Welcome to Out of Eden. This is an attempt to document my journey through religious deconstruction starting on day one. Join me, Sam Morse, as I attempt to finally figure out what I believe in by asking the difficult questions regarding my childhood fundamentalist Christian faith. Listen as I wander the no-mans-land that is agnostic uncertainty.

Hidden Questions

Hidden Questions

Hidden Questions

by Sam Morse

I was halfway through a Sunday sermon, roughly two decades ago, and I remember a preacher simply reaching a conclusion that he truly believed to be sound and God given. My thought immediately in that moment was, “That’s either completely wrong or I don’t like this God he is telling me about”. The guilt of that thought swept over me like an ocean wave. I realized that I did not like the God that was being presented to me. What was worse, was this thought was now in the universe and I truly believed that He knew everything that crossed my mind. Then the bargaining game begins. I pleaded with this unseen holy figure to please, please disregard that thought. Do not damn me to an eternity in hell because of my doubtful misguided thoughts. I didn’t mean it.

I was fully aware deep down, however, that I absolutely meant it.

I have no idea if this is more of a personal story or a shared experience, but I was completely and utterly terrified of the God of my childhood. No matter how many times someone would point a rainbow out and declare, “There is the promise that God will never destroy the earth again with a flood. Isn’t it beautiful?”, (as per the story of Noah) I would still automatically remember that this was still the God who at his core had the capability of the massive destructive flood based on the disappointment he felt towards what he created. I felt he demanded and required my complete respect…and fear. The only thing separating me from salvation, is my broken and flawed predisposition. I also felt I would most likely never meet this God due to my sceptical hidden thoughts. As I grew in education and capability, I studied the Bible thoroughly, and my doubts had only increased. He must be aware of my doubts. He must have already realized that my professions of love and commitment are only to secure my eternal salvation.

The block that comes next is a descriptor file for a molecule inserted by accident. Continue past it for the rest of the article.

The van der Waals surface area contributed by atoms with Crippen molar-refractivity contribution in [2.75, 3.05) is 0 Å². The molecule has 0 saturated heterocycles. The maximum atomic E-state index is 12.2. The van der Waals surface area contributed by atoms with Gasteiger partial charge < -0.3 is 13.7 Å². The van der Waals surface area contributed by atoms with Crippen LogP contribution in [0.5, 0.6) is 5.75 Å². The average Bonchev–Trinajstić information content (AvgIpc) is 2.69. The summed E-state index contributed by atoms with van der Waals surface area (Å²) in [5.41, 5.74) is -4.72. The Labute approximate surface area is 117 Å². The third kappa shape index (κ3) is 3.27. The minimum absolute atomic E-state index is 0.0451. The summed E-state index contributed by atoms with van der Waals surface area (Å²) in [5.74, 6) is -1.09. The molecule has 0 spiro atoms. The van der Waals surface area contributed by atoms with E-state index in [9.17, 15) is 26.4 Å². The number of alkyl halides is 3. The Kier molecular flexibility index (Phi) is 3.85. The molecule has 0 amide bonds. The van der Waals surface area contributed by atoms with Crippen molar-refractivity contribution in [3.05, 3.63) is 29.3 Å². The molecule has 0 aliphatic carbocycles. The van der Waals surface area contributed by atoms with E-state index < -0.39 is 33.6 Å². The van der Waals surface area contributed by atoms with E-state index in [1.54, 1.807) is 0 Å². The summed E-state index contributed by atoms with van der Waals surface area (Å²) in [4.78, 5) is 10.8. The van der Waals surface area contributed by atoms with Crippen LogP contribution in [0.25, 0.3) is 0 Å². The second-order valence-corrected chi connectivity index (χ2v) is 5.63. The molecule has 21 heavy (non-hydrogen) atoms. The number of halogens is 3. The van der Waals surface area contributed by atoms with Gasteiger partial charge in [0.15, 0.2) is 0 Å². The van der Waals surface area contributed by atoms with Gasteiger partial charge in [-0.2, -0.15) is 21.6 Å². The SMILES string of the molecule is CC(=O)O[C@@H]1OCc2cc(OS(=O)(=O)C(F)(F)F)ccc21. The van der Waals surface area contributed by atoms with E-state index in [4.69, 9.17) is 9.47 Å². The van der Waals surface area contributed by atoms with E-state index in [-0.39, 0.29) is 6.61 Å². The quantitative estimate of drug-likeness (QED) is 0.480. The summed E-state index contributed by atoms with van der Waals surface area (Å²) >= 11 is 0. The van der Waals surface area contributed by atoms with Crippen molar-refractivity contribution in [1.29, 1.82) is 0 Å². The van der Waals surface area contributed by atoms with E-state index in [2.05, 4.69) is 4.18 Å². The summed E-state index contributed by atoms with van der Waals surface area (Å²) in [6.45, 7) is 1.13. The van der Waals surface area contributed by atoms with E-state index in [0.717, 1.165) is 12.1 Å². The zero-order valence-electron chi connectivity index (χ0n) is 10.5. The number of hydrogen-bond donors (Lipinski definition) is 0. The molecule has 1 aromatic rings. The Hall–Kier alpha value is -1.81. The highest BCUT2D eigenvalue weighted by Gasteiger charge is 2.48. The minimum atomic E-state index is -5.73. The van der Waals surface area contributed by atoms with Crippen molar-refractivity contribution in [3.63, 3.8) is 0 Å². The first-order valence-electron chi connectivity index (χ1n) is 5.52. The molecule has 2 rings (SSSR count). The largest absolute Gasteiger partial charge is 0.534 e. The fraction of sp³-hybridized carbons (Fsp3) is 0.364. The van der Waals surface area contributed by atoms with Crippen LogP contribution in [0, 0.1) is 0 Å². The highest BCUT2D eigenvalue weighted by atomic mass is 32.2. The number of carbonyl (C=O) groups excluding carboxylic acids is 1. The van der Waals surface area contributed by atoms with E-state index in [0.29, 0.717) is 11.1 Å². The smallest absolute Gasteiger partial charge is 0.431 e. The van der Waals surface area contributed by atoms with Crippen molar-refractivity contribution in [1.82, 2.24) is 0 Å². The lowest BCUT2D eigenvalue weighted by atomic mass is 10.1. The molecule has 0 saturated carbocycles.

The problem I reached as a young Christian in the church is that once these ideas creep into my mind it just started this unending cycle of guilt and shame. Now that I am older, I am not afraid to ask these questions anymore. If God exists then he is already fully aware of what I am thinking. Also statistically (in a world of 7 billion people of which 2 billion recognize themselves as Christian) I am not even close to being the only one to have thought and internally grappled with these questions and doubts. I have reached a healthy place asking these questions, because if God is all powerful and all knowing then it is pointless to hide them. Also if God gave consciousness to his creation then the most natural aspect of that ability is to ask questions. Questions lead to the best aspects of humanity when used with love and understanding. When we meet new cultures and ask honest questions to understand them more (instead of invading with violence) we connect and become closer. When a doctor is faced with a new disease, the more questions he asks the patient and himself the more likely he is to get to root cause of the ailment. When a scientist is faced with an unknown anomaly in our world the stronger the question (or hypothesis) the more likely he is to make a break through discovery. 

I believe that the God who created the ability for us to ask questions must love questions. If questioning our environment only leads to breakthroughs and discovery, then perhaps questioning Him will only lead us to a deeper understanding and a richer relationship. Everyday scientists are constantly reminded of the never ending complexity of our universe. If God is the creator of this Universe...then perhaps we don’t even fully understand the complexity of this amazing creator. Guess we have a lot more questions to ask, don’t you think? I do.  

 

Fear of Living

Fear of Living

Hope in the Stars

Hope in the Stars